Data and Analytics

How Credit Unions Can Succeed in an Uncertain Economy

How Credit Unions Can Succeed in an Uncertain Economy

April 17, 2023 | Katherine Doe


With rising interest rates and other economic headwinds, how are credit unions adapting? And how can they find the risks and opportunities in their portfolio?

Mike Schenk, Deputy Chief Advocacy Officer for Policy Analysis and Chief Economist at the Credit Union National Association (CUNA), said credit unions need to use their “superpower” to succeed during economic uncertainty. It’s what sets them apart from traditional financial institutions.

“Continue to have those conversations. Continue to serve people. You've got to be a little bit more careful. There's no question about that. But turning a lot of people away because you want to protect capital is not what we’re all about,” he said during the April 13 episode of our Market Pulse podcast.

“I've lived through probably three or four big crises, starting with the savings and loan crisis in the 1980’s. And at the tail end of every one of those crises, we see strong membership growth at credit unions because members appreciate the way they're treated in these environments,” said Schenk.

For the full interview, listen to our podcast. This episode is a continuation of our discussion during the March 16 Market Pulse webinar, and Schenk answers questions submitted by our webinar audience.

Or keep reading for excerpts from the interview.

Question: Our webinar audience said their top priority is to better understand the risks and opportunities in their current portfolio. What advice do you have for them? And where should credit unions focus their resources at this time?

Finding Opportunity

Schenk: Let me start by saying credit unions are unique in the marketplace. They’re not-for-profit, member-owned and democratically controlled. And that's important, especially during economic dislocations and challenges in the for-profit sector. So, it’s just in our DNA to interact with people and to try to get them through difficulties sooner than they otherwise would through those thoughtful conversations and through the extension of help. So that's kind of the cool superpower that credit unions have.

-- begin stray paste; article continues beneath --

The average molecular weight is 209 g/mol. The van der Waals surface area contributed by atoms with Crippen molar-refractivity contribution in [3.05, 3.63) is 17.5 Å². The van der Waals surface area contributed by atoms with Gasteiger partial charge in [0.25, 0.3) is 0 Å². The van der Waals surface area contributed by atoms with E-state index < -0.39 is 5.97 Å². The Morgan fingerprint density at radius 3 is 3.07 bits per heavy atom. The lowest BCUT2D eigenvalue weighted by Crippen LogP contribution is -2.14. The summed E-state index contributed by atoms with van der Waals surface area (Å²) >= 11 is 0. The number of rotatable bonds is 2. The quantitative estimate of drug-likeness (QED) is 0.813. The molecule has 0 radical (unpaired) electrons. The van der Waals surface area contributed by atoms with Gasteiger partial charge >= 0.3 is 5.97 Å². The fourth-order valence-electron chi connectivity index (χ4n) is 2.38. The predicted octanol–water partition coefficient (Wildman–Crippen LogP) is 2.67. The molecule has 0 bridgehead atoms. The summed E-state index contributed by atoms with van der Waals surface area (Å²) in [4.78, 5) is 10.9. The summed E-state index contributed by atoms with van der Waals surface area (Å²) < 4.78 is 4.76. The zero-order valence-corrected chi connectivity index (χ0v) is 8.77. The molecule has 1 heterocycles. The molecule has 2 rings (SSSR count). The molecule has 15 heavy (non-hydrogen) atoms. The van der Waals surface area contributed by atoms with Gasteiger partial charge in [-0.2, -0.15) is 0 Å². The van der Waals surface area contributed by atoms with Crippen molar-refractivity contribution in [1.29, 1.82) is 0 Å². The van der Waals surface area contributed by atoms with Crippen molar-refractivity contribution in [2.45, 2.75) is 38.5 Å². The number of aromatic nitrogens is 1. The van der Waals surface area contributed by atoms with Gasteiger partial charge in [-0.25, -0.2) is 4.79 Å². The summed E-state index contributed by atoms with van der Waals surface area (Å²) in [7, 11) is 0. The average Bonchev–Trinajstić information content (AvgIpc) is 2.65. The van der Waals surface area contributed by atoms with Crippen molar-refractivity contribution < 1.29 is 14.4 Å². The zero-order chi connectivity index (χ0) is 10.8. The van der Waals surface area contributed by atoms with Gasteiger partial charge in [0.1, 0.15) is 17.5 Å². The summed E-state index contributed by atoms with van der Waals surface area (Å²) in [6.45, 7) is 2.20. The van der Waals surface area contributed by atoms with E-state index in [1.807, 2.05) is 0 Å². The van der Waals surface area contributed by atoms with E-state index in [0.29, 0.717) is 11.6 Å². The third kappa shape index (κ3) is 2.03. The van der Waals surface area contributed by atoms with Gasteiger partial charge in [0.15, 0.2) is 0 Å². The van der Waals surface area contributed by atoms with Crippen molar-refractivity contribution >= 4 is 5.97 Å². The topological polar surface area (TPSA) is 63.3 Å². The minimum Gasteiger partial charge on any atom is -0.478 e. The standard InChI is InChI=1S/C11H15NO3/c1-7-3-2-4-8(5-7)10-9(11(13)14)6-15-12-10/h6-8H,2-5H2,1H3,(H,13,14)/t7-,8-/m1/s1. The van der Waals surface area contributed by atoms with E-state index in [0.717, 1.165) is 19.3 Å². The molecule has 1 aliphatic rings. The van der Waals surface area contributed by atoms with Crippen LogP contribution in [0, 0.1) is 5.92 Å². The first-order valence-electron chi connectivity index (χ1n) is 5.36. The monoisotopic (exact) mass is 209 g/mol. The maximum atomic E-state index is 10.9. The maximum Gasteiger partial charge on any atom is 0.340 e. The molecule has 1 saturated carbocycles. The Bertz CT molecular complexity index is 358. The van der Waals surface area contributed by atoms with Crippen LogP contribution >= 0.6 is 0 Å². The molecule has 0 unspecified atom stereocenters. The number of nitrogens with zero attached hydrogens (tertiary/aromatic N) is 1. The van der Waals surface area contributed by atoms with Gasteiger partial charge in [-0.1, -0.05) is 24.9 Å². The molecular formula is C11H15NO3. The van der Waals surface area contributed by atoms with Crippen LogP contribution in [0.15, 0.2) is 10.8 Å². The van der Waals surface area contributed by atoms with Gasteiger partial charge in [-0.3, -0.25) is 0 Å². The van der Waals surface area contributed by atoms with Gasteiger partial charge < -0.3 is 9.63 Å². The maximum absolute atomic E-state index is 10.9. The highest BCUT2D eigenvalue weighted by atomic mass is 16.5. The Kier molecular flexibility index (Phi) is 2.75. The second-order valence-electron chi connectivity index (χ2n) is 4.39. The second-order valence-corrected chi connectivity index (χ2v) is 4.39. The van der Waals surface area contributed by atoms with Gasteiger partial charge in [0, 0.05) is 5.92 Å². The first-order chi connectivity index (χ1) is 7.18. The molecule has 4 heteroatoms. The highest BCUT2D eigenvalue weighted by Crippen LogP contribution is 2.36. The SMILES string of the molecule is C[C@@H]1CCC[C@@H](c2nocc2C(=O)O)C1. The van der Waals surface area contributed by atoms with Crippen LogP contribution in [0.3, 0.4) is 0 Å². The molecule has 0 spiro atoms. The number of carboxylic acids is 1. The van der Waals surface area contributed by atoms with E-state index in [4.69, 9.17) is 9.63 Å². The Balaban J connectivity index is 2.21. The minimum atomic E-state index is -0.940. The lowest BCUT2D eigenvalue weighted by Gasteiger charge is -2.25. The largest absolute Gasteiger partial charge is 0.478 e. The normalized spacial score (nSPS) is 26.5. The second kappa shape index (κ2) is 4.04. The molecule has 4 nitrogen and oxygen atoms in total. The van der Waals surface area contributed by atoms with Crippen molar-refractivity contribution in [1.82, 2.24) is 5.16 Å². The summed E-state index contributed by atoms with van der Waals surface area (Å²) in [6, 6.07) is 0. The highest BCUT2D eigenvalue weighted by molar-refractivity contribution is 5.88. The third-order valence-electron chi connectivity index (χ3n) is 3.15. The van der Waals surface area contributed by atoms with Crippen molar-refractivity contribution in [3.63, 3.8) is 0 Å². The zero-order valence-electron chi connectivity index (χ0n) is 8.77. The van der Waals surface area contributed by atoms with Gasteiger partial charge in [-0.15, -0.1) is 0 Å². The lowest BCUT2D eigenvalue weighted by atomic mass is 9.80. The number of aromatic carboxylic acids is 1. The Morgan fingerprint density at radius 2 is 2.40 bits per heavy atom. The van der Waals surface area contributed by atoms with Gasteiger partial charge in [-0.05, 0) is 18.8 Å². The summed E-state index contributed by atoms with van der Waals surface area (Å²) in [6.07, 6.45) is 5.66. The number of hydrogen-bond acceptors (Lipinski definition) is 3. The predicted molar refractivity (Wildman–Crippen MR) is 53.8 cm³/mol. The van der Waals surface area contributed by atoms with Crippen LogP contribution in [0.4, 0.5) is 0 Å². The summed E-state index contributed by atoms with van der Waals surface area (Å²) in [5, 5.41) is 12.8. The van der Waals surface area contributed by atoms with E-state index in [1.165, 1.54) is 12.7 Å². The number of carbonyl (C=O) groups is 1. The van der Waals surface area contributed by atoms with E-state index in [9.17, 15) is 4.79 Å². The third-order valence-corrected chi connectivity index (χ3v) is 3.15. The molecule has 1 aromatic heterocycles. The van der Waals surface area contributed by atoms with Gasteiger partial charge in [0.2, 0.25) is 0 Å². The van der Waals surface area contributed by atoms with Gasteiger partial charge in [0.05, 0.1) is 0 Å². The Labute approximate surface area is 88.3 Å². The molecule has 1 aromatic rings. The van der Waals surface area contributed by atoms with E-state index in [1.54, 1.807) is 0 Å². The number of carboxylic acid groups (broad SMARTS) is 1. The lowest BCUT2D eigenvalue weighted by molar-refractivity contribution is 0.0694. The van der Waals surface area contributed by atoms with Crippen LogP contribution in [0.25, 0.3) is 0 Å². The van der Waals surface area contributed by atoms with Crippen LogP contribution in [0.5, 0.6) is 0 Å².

And so, I would say just do what you've done in the past during difficult times. We were chartered during the Great Depression to help people get through. And so we use capital during tough times by embracing people who are turned away elsewhere. That's the big opportunity.

Finding Risk

In terms of the challenges, I would say what’s happening with credit cards is the canary in the coal mine. And that's part of the reason why we purchased the Equifax database. We've purchased a 10% sample. We have 28 billion records, and I think 2 billion new records every year. This allows us to see behaviors in the marketplace. 

The first place I look is the credit card portfolio. I'm looking for the volume and how are those portfolios growing, and whether the growth is completely new growth. For example, have balances gone from zero to some other significant number or are they revolvers who are adding to that pile of debt they already have? How are the transactors behaving? Are they still transactors or are they becoming revolvers? And I want to look at that across the credit spectrum. I'm especially concerned with those on the bottom rungs of the credit spectrum.

Subscribe to the Market Pulse Podcast

For more on this interview, listen to the full episode How Credit Unions can Succeed in an Uncertain Economy. The Market Pulse podcast is available wherever you listen to podcasts. This episode was a continuation of our conversation of the February Market Pulse webinar. You can access it on-demand and sign up for our next webinar.


Katherine Doe

Katherine Doe

Director of Product Marketing, Risk Solutions

Katherine joined Equifax in 2016 and has worked in several marketing roles across our Workforce Solutions and US Information Solutions divisions. When not working on product marketing by day, Katherine enjoys beach days, visting new restaurants, and leisurely South of Broad walks with her dogs in Charleston, SC.